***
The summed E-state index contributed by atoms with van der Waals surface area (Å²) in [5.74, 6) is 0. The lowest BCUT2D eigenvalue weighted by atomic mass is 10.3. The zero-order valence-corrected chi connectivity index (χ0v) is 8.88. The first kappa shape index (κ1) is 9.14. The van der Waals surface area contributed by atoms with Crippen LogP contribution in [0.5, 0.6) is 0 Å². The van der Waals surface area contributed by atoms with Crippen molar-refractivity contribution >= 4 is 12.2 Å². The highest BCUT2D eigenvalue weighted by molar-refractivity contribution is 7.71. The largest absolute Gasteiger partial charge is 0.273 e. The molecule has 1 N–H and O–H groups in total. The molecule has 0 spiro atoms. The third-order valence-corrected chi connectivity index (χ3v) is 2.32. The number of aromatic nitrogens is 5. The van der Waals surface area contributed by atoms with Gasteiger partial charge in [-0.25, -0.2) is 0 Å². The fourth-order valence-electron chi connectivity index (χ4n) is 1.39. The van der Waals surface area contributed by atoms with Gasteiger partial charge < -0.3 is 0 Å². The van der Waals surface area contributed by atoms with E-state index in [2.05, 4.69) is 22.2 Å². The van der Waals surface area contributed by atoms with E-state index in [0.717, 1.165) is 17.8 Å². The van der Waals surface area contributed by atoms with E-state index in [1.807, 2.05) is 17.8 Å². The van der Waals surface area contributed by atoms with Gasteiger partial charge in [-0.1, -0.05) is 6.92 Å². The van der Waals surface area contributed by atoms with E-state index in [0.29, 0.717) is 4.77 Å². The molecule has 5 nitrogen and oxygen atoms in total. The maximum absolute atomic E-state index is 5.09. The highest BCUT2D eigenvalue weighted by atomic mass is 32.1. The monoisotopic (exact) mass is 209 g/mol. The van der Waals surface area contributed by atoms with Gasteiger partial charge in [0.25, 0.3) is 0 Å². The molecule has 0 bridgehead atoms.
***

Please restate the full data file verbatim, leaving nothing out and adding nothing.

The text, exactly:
The summed E-state index contributed by atoms with van der Waals surface area (Å²) in [5.74, 6) is 0. The lowest BCUT2D eigenvalue weighted by atomic mass is 10.3. The zero-order valence-corrected chi connectivity index (χ0v) is 8.88. The first kappa shape index (κ1) is 9.14. The van der Waals surface area contributed by atoms with Crippen LogP contribution in [0.5, 0.6) is 0 Å². The van der Waals surface area contributed by atoms with Crippen molar-refractivity contribution >= 4 is 12.2 Å². The highest BCUT2D eigenvalue weighted by molar-refractivity contribution is 7.71. The largest absolute Gasteiger partial charge is 0.273 e. The molecule has 1 N–H and O–H groups in total. The molecule has 0 spiro atoms. The third-order valence-corrected chi connectivity index (χ3v) is 2.32. The number of aromatic nitrogens is 5. The van der Waals surface area contributed by atoms with Gasteiger partial charge in [-0.25, -0.2) is 0 Å². The fourth-order valence-electron chi connectivity index (χ4n) is 1.39. The van der Waals surface area contributed by atoms with Gasteiger partial charge < -0.3 is 0 Å². The van der Waals surface area contributed by atoms with E-state index in [2.05, 4.69) is 22.2 Å². The van der Waals surface area contributed by atoms with E-state index in [0.717, 1.165) is 17.8 Å². The van der Waals surface area contributed by atoms with E-state index in [1.807, 2.05) is 17.8 Å². The van der Waals surface area contributed by atoms with Gasteiger partial charge in [-0.1, -0.05) is 6.92 Å². The van der Waals surface area contributed by atoms with E-state index in [0.29, 0.717) is 4.77 Å². The molecule has 5 nitrogen and oxygen atoms in total. The maximum absolute atomic E-state index is 5.09. The highest BCUT2D eigenvalue weighted by atomic mass is 32.1. The monoisotopic (exact) mass is 209 g/mol. The van der Waals surface area contributed by atoms with Gasteiger partial charge in [0.25, 0.3) is 0 Å². The molecule has 0 bridgehead atoms.